On July 16 the first-ever Data Jawn conference took place in Philly, hosted by startup RJ Metrics at the Chemical Heritage Foundation in Philadelphia. The intention of Data Jawn was to bring together local data nerds to talk about the cool and innovative ways they’re using data. But what struck me most was how people have used data for centuries, and how important it’s been in shaping so many aspects of our lives.
Data Jawn kicked off with the presentation, Rise of the Data Hero. During this talk, RJ Metrics co-founder Jake Stein discussed historical perspectives on data and the evolution of data-driven people. Stein made it clear that data-driven thinking is not bound to the technology and tools at our disposal, and cited several examples of prominent data users from throughout history. One example he gave was of 18th century physician James Lind, who performed the first clinical trial as he tried to find a cure for scurvy. He tested different groups of sailors using several potential treatments, including apple cider, sulfuric acid (yes, a dose of sulfuric acid), vinegar, seawater, oranges, and barley water. The test resulted in the discovery of citrus fruits’ ability to prevent scurvy and thus save hundreds of thousands of lives.
Florence Nightingale was another notable figure who used data to improve the quality of human life. In the 19th century, hospitals in India and other Asian countries were seeing abnormally high mortality rates. Through meticulous data collection, statistical analysis and handwritten data visualizations, Florence Nightingale discovered that poor sanitation and overcrowding were the causes of the high death rate. One of the coolest remainders of this data analysis is the below visualization, which was created in 1856. It is what one might call an older version of Google Analytics as it utilizes modern aspects of data analysis such as segmenting and factoring in seasonality. This put Florence Nightingale way ahead of her time in terms of problem-solving, and enabled her to identify the importance of good sanitation in hospitals.
Data is clearly nothing new. But programs such as Google Analytics have made it significantly easier to collect it and analyse it. In fact, the granularity with which you can look at site performance today might have saved Florence some time (but she is clearly still a trend-setter).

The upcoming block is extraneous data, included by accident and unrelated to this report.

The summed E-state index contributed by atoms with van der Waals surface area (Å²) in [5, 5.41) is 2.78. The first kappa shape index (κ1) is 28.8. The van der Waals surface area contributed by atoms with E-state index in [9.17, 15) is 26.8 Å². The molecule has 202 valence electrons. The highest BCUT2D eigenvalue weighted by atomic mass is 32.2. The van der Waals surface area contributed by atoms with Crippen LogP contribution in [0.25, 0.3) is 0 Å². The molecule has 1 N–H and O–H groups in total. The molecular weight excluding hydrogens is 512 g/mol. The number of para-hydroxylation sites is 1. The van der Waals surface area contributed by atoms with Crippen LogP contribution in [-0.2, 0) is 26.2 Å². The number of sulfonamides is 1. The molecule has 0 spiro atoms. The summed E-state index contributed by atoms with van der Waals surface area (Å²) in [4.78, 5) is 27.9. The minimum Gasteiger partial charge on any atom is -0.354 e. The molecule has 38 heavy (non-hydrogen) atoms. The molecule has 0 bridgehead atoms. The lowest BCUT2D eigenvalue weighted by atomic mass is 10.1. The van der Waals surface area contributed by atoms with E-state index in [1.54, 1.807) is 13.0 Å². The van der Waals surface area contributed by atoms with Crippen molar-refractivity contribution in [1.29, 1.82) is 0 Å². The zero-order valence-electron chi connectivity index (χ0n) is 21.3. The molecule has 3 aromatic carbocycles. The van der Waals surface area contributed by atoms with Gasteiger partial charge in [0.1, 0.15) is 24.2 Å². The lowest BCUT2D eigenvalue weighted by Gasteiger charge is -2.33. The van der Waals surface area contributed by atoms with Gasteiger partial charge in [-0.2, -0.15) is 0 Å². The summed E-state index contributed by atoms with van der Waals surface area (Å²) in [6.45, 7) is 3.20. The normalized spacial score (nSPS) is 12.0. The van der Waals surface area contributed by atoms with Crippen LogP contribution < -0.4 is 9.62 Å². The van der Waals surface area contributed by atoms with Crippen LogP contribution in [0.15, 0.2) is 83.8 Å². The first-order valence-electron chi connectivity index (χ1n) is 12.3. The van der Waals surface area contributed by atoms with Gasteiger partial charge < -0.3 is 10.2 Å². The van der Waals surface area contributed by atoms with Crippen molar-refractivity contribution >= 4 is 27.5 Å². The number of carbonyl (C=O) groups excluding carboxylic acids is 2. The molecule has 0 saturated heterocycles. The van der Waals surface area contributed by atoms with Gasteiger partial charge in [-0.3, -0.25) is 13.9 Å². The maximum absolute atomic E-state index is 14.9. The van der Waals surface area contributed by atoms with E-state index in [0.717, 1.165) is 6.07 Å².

So what are some of the problems currently facing data analysts? One talk, titled Most Common Mistake People Make with Data, claimed that the most common mistake is that too often we as data users are solution focused. Speaker Madeleine FitzGerald argued that we should focus on the problem itself and not the solution to the problem—at least initially. So instead of asking “What can I do with this data?” the question should be “How can data be used to solve my problem?” We should first identify the problem, find what we want to achieve, and then build the analysis that will address those needs.
Another presentation that touched on current challenges for data analysts was titled Overcoming Cognitive Biases & Making Data Driven Decisions. This presentation highlighted the importance of data visualization over textual displays from a cognitive perspective. In addition, Data Jawn offered a discussion panel featuring prominent figures in the Philly tech scene who talked about the ongoing challenges the Philly data community faces such as transitioning out of legacy systems and into newer technologies that are equipped to handle larger data sets.
So, where is data headed? I bet that James Lind and Florence Nightingale never in their wildest dreams could have imagined the tools we have access to today. But evolution doesn’t stop here!
Data Jawn offered an intriguing glimpse into the future capabilities of data and the people that use and analyze data. It was especially enjoyable since the overall event focused on Philly and positive societal impact. One such example is Azavea, a Philly company that provides advanced GIS solutions. Azavea is using public data to develop risk assessment models that predict when and where crimes will occur. This type of analysis can increase operational efficiencies, such as workforce planning, within law enforcement agencies. More importantly, this project may reduce incidents in a city that consistently ranks among the worst for crime.
In recent history, data analyses cases have often had nothing to do with social benefit. Instead, analytics tools and techniques have largely been used to solve complex business problems, which is great for the stakeholders of that organization, but no one else. It is especially exciting to see a public institution such as the City of Philadelphia use these techniques to identify and solve problems in our community, which is something we all can benefit from and an excellent direction for data analysis.
Overall, Data Jawn was a unique event that covered a good portion of the data analysis spectrum. The speakers were engaging and informative without dragging out their presentations. I look forward to next year’s Data Jawn to see how these innovative practices have evolved and the impact they will have had on the city of Philadelphia.